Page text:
Americans’ financial stability hinges on homeownership, study finds 

  • Homeowners are more than 2x likely than renters to feel financially stable
  • Homeowners are more likely to have a positive net worth than renters, 81% compared to 52%
  • Nearly a quarter of renters think they’re going to retire early, yet 25% report having $0 in savings 

Owning a home is one of the most effective ways to build wealth in America. In fact, the median net worth of U.S. homeowners is 40x higher than that of U.S. renters. Those priced out of homeownership, and therefore the opportunity to build equity, are forced to find other housing solutions, which most often includes renting. This could be setting renters back from building wealth, paying down debt and even retiring, especially when you consider the average year-over-year increase in rent from 2021 to 2022 was ~14% nationwide

According to a study conducted by Qualtrics on behalf of Credit Karma, homeowners are more likely to report having a positive net worth than renters, 81% compared to 52%. At the same time, homeowners are more knowledgeable about how to calculate their net worth, which could indicate it’s a number they’re more likely to track and measure over time. According to the study, more than half of homeowners know how to calculate their net worth (56%) compared to 40% of renters. Beyond contributing to a positive net worth, homeownership provides a sense of financial stability to American homeowners.

Why do homeowners feel more financially stable? 

The cost of living is on the rise, pricing many Americans out of homeownership and others out of affordable housing. However, those who already own homes may be more financially stable than those who don’t. Homeowners are almost twice as likely to report feeling financially stable than renters, 62% compared to 33%. This makes sense when you consider that to even purchase a home, homeowners had to take close stock of their finances before going through an arduous mortgage approval process that required months, if not years of saving, paying down debt and getting their credit in good shape. In fact, 72% of homeowner respondents have Prime+ credit scores, compared to 37% of renters. Homeowners also might be more motivated to maintain a positive net worth given they might be more judicious with their finances since their largest asset is on the line. To top it off, most American homeowners with mortgages today have been able 

to take advantage of record low mortgage rates over the last few years – 28% have rates at or below 3%, while 72% have rates at or below 4%. On the other hand, renters are dealing with steep increases in rent prices, which may be preventing them from saving money. A quarter of renters report having $0 in savings, compared to just 10% of homeowners. Conversely, a quarter of homeowners have more than $50k in savings, compared to just 6% of renters.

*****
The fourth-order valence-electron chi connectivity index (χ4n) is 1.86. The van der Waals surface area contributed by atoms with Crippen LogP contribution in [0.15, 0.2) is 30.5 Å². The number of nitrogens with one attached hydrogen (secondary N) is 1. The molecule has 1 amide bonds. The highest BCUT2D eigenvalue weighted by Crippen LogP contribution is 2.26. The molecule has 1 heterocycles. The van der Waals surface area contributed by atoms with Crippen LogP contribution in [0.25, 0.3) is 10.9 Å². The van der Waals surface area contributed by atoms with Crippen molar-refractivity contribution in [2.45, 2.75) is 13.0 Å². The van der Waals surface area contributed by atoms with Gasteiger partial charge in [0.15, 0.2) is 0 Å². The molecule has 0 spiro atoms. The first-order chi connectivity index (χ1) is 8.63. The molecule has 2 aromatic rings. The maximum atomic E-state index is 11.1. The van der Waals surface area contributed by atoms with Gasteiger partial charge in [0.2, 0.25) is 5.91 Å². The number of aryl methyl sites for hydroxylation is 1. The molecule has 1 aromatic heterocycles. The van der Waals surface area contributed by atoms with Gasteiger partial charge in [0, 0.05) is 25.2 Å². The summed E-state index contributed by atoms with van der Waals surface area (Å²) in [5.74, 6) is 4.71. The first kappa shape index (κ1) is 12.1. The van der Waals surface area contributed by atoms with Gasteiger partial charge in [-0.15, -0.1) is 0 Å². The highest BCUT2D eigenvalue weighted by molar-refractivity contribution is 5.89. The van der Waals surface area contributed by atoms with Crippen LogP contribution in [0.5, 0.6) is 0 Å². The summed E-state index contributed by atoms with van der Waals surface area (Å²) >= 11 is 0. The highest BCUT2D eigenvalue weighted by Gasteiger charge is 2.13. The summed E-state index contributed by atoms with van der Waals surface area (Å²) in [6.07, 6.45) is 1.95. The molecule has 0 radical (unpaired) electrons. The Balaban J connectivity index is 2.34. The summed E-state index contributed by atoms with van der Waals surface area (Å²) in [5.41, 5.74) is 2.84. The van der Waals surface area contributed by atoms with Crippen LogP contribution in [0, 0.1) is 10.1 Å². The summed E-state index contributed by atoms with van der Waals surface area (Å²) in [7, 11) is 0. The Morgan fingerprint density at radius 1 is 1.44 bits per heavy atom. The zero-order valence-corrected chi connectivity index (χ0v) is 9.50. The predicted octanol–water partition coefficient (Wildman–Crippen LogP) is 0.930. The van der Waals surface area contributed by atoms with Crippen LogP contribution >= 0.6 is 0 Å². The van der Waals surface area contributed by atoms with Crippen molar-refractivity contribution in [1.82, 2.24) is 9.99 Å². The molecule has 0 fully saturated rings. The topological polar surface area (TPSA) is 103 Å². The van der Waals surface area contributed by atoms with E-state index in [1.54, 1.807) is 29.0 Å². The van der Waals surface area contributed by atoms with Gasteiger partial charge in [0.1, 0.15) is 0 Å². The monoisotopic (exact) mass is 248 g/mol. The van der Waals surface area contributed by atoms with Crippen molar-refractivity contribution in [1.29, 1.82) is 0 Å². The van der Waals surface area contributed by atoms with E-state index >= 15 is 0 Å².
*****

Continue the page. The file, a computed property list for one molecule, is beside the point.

Some renters may have unrealistic expectations for retirement 

In addition to increased housing costs, many consumers are grappling with inflation and expensive borrowing costs, making it harder for renters to save money, and retirement savings is no exception. A staggering 41% of renters have not saved any money for retirement, while a majority of homeowners (85%) have. 

Interestingly, even though renters are more likely to have no savings (25%), and nearly half (48%) report having a net worth of $0 or less, nearly a quarter (23%) of renters identify with the FIRE (Financial Independence, Retire Early) movement. This is a movement of people who have committed to aggressively saving and investing money with the goal of retiring sometime in their 30s and 40s, which poses the question: how realistic is retiring early for renters who haven’t made much progress in saving money? 

“There could be a plethora of reasons behind why homeowners are faring better financially than renters, including demographic factors like age or the fact that a majority of homeowners today were able to lock in a low mortgage rate during the pandemic, while rent costs have remained elevated nationwide,” said Aniva Hinduja, general manager of Home and Mortgage at Credit Karma. “While in many cases you can argue owning a home is a better investment decision than renting, the truth is potential first-time homebuyers are at a disadvantage in today’s market when it comes to housing affordability. We know from a previous Credit Karma study that more than half (54%) of renters don’t believe they will ever be able to afford a home. Eventually, the market will change and mortgage rates will ease, but in the meantime, American renters should prioritize putting at least some money into savings, especially if they plan to retire one day.” 


This survey was conducted online within the United States by Qualtrics on behalf of Credit Karma between March 20, 2023 and April 3, 2023 among 1,006 adults ages 18 and older.